`Karachi blast was a suicide attack'

ISLAMABAD, JUNE 1. Police suspect that a suicide bomber triggered the blast in a mosque in the port city of Karachi on Monday evening. The toll in the incident rose to 20 and another 50 people are being treated for injuries in different hospitals of the city.

Reports from Karachi said police had to resort to fire and teargas as a section of the agitated crowds which gathered for the funeral of the victims indulged in arson and chanted anti-American slogans.

"Apparently, it was a suicide attack. We did not see any crater in the mosque, which shows that it was a suicide attack," Manzoor Mughal, officer in-charge of the investigations told reporters.

Authorities have reasons to be concerned over the preliminary findings that the attack could have been the handiwork of a suicide bomber. Suicide bombing would mean emergence of a new breed of motivated jehadis.

Inaugurating an international seminar on "OIC challenge and response-enlightened moderation" here today, the Pakistan President, Pervez Musharraf, referred to the phenomenon of suicide bombings in the Muslim world and talked about the need for a strategy to check the menace.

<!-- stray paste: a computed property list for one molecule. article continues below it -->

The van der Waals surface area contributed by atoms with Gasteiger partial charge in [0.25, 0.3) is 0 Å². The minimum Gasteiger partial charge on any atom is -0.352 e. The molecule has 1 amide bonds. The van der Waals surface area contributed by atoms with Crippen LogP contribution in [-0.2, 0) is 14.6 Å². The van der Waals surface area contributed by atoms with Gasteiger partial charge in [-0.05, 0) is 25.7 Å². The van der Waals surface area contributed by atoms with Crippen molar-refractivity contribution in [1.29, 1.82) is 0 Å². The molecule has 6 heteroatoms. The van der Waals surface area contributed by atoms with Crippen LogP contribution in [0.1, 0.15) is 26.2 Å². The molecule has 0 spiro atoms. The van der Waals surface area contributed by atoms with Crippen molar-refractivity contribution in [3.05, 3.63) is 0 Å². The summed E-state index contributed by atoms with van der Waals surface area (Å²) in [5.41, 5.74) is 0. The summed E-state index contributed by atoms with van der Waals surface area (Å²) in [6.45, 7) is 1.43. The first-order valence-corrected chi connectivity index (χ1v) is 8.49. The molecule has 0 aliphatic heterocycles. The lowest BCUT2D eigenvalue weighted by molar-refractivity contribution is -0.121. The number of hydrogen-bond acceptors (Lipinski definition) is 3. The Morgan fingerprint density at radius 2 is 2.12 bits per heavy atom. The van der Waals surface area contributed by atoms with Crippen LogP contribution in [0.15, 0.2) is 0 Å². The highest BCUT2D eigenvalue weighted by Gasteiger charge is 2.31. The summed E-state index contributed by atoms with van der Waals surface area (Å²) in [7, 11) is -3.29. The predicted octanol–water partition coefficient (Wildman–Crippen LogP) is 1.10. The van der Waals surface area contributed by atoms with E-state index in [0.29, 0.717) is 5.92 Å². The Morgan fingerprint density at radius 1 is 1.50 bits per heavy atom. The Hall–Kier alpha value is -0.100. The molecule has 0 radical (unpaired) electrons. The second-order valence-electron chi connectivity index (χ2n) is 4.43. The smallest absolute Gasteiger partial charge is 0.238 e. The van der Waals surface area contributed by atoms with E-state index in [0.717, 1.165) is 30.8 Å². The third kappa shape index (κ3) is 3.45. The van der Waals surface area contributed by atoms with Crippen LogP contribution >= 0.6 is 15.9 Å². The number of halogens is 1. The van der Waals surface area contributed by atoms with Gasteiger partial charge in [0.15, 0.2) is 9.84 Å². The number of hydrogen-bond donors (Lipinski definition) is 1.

An interesting aspect of the unrest in Karachi since the killing of the well-known religious leader, Mufti Nizamuddin Shamzi, on Sunday is the rise in anti-American sentiments. Their contention is that the incidents are a conspiracy by foreign forces to destabilise the Muslim world and hide their own failure in Iraq and Afghanistan.

It is certainly not a coincidence that the KFC and McDonald outlets in Karachi were the targets of mob fury in the last two days.

There were indications from Gen. Musharraf on Monday that some tough decisions were in the offing to restore law and order in Karachi.

His options include replacing the leadership of the city or provincial bomb blast security establishment, or declaring a state of emergency that would give the military a greater hand in running the port city.